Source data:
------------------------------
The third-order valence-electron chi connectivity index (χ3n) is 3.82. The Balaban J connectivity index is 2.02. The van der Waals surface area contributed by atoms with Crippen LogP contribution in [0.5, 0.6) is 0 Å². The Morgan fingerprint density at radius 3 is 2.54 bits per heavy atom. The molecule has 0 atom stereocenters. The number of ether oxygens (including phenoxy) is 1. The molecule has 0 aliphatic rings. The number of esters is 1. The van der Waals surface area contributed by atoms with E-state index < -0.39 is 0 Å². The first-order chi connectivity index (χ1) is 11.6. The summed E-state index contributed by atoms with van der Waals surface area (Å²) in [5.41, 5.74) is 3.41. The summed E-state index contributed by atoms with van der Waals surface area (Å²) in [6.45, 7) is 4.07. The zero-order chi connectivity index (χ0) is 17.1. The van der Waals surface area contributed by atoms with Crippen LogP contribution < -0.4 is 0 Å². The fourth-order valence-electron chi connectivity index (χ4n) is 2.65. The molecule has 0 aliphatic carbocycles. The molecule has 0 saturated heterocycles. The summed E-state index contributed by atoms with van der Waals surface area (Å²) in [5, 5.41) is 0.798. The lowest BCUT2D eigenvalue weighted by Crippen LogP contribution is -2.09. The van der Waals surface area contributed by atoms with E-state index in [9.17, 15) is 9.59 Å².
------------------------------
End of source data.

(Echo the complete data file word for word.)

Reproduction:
The third-order valence-electron chi connectivity index (χ3n) is 3.82. The Balaban J connectivity index is 2.02. The van der Waals surface area contributed by atoms with Crippen LogP contribution in [0.5, 0.6) is 0 Å². The Morgan fingerprint density at radius 3 is 2.54 bits per heavy atom. The molecule has 0 atom stereocenters. The number of ether oxygens (including phenoxy) is 1. The molecule has 0 aliphatic rings. The number of esters is 1. The van der Waals surface area contributed by atoms with E-state index < -0.39 is 0 Å². The first-order chi connectivity index (χ1) is 11.6. The summed E-state index contributed by atoms with van der Waals surface area (Å²) in [5.41, 5.74) is 3.41. The summed E-state index contributed by atoms with van der Waals surface area (Å²) in [6.45, 7) is 4.07. The zero-order chi connectivity index (χ0) is 17.1. The van der Waals surface area contributed by atoms with Crippen LogP contribution < -0.4 is 0 Å². The fourth-order valence-electron chi connectivity index (χ4n) is 2.65. The molecule has 0 aliphatic carbocycles. The molecule has 0 saturated heterocycles. The summed E-state index contributed by atoms with van der Waals surface area (Å²) in [5, 5.41) is 0.798. The lowest BCUT2D eigenvalue weighted by Crippen LogP contribution is -2.09. The van der Waals surface area contributed by atoms with E-state index in [9.17, 15) is 9.59 Å².